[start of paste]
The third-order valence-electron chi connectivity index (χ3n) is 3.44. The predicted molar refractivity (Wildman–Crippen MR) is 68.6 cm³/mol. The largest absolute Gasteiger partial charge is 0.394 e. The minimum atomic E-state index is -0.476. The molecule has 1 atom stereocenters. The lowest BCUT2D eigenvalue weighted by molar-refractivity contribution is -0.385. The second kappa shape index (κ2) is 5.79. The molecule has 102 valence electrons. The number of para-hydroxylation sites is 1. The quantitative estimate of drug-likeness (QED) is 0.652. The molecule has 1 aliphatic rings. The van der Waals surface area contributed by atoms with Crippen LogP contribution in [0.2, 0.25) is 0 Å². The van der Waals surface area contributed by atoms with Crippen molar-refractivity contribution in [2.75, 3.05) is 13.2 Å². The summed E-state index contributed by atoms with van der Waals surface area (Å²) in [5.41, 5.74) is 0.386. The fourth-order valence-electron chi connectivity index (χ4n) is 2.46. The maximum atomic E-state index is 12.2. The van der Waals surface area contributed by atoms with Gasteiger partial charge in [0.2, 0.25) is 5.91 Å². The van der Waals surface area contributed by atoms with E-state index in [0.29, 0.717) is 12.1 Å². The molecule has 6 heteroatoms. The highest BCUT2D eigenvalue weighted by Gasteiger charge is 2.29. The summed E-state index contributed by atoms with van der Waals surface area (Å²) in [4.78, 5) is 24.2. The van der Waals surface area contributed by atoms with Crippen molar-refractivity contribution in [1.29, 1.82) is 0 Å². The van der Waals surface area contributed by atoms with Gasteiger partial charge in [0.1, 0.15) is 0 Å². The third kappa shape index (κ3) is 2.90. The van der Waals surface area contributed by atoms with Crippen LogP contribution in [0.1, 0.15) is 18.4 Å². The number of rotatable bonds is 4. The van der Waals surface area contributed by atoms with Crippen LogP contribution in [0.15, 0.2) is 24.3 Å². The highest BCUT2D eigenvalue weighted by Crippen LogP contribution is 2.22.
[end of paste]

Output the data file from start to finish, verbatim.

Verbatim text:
The third-order valence-electron chi connectivity index (χ3n) is 3.44. The predicted molar refractivity (Wildman–Crippen MR) is 68.6 cm³/mol. The largest absolute Gasteiger partial charge is 0.394 e. The minimum atomic E-state index is -0.476. The molecule has 1 atom stereocenters. The lowest BCUT2D eigenvalue weighted by molar-refractivity contribution is -0.385. The second kappa shape index (κ2) is 5.79. The molecule has 102 valence electrons. The number of para-hydroxylation sites is 1. The quantitative estimate of drug-likeness (QED) is 0.652. The molecule has 1 aliphatic rings. The van der Waals surface area contributed by atoms with Crippen LogP contribution in [0.2, 0.25) is 0 Å². The van der Waals surface area contributed by atoms with Crippen molar-refractivity contribution in [2.75, 3.05) is 13.2 Å². The summed E-state index contributed by atoms with van der Waals surface area (Å²) in [5.41, 5.74) is 0.386. The fourth-order valence-electron chi connectivity index (χ4n) is 2.46. The maximum atomic E-state index is 12.2. The van der Waals surface area contributed by atoms with Gasteiger partial charge in [0.2, 0.25) is 5.91 Å². The van der Waals surface area contributed by atoms with E-state index in [0.29, 0.717) is 12.1 Å². The molecule has 6 heteroatoms. The highest BCUT2D eigenvalue weighted by Gasteiger charge is 2.29. The summed E-state index contributed by atoms with van der Waals surface area (Å²) in [4.78, 5) is 24.2. The van der Waals surface area contributed by atoms with Crippen molar-refractivity contribution in [1.29, 1.82) is 0 Å². The van der Waals surface area contributed by atoms with Gasteiger partial charge in [0.1, 0.15) is 0 Å². The third kappa shape index (κ3) is 2.90. The van der Waals surface area contributed by atoms with Crippen LogP contribution in [0.1, 0.15) is 18.4 Å². The number of rotatable bonds is 4. The van der Waals surface area contributed by atoms with Crippen LogP contribution in [0.15, 0.2) is 24.3 Å². The highest BCUT2D eigenvalue weighted by Crippen LogP contribution is 2.22.